One underexplored aspect of the global economy in recent decades has been an explosion in the creation, issuing and enforcement of regulations. But is this emerging regulatory state necessary in the modern age, both to protect consumers and adapt to the changing needs of contemporary trade - or is this weight of regulation excessive and harmful to competition? Some even argue that such rules - often issued by unelected officials and removed from the electorate - represent a threat to democracy itself? Britain’s withdrawal from the EU has revived interest in these issues, since the UK may soon be extricating itself from a weight of historic regulatory rules dating back to the Maastricht Treaty. Yet increasing regulation is actually part of a global trend, with the US, China, and to a lesser extent, Japan also defining the trade landscape through their different regimes. Today, the IEA's Head of Education Dr Steve Davies makes the case that the regulatory state, and its push for harmonisation, is damaging competition. Back in 1970s Europe, he argues, you could determine good regulations from the bad by monitoring each country’s individual rules and regulations and learning from best practice. On our podcast today, Steve and the IEA’s Associate Director Kate Andrews discuss these topics and more.
Nobody can escape the Brexit bedlam that has been playing out before our eyes, especially in the last week. In between backstops, trade deals, Norway, contempt of parliament, no-confidence, withdrawing withdrawal votes… what is really going on? Editor Simon Lambert, assistant editor Lee Boyce and host Georgie Frost discuss Brexit in the latest This is Money podcast. Are we going to leave? Should we really have a second referendum and can you do anything to Brexit-proof your cash? We talk it all through in our Brexit special. Outside the Brexit bubble, we look into those DNA self-testing kits being plugged by a number of firms as the perfect Christmas gift – could you get more than you bargained for? Simon reveals the best and worst performing funds of 2018 so far, in Top of the Pops fashion and Lee runs down the clever apps from challengers looking to encourage the savings habit.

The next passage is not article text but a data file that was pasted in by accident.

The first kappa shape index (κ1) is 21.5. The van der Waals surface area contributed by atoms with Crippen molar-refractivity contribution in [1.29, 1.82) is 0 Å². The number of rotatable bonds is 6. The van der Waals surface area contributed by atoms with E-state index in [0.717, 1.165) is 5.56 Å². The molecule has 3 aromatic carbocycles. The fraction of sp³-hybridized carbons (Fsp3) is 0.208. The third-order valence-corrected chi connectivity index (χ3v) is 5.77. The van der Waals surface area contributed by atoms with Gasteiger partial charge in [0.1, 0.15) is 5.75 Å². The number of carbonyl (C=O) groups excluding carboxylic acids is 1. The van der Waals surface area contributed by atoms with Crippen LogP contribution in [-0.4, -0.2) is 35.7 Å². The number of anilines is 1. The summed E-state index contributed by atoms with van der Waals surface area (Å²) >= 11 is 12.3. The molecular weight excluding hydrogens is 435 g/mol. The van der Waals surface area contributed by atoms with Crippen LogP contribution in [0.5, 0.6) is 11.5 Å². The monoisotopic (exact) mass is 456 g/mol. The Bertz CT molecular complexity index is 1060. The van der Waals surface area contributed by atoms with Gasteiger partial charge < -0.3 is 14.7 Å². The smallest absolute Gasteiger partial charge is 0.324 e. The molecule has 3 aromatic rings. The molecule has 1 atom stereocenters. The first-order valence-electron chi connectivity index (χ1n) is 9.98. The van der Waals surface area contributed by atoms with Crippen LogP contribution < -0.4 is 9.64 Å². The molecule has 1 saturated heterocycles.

Want to keep up with the latest earnings updates from the States? Well join Chris Hill and the Motley Fool Radio Show team here on Share Radio, direct from Washington DC, for news, views and analysis of the US stocks that matter. In this week's show: Johnson & Johnson falls on health concerns over the company’s baby powder; Under Armour gets a rough reception after its investor day; And Starbucks announces plans to deliver coffee in the U.S. and double its store count in China; Analysts Andy Cross, Ron Gross, and Jason Moser discuss those stories and the latest from Adobe Systems, Markel, and Casey’s General Stores; Plus, CNBC host Carl Quintanilla previews 2019 and talks cannabis, Facebook, and General Electric.
In this week's podcast, we were joined by the IEA's Head of Political Economy, Kristian Niemietz, the author of a recent paper which ventures into the realm of fiction to examine the fundamental flaws of socialism. Kristian and Editorial Manager Madeline Grant discuss the popular meme that socialism is a great idea in theory, but only fails due to bad implementation, or corrupt officials - as advocated by trendy millennial socialists today. Kristian debunks this idea, but explores how it has been extremely influential in art, culture and fiction over the last century. We look at why it has proven so compelling, and whether free marketeers need to do more to make the moral and philosophical case for capitalism - as well as arguing on raw economic grounds.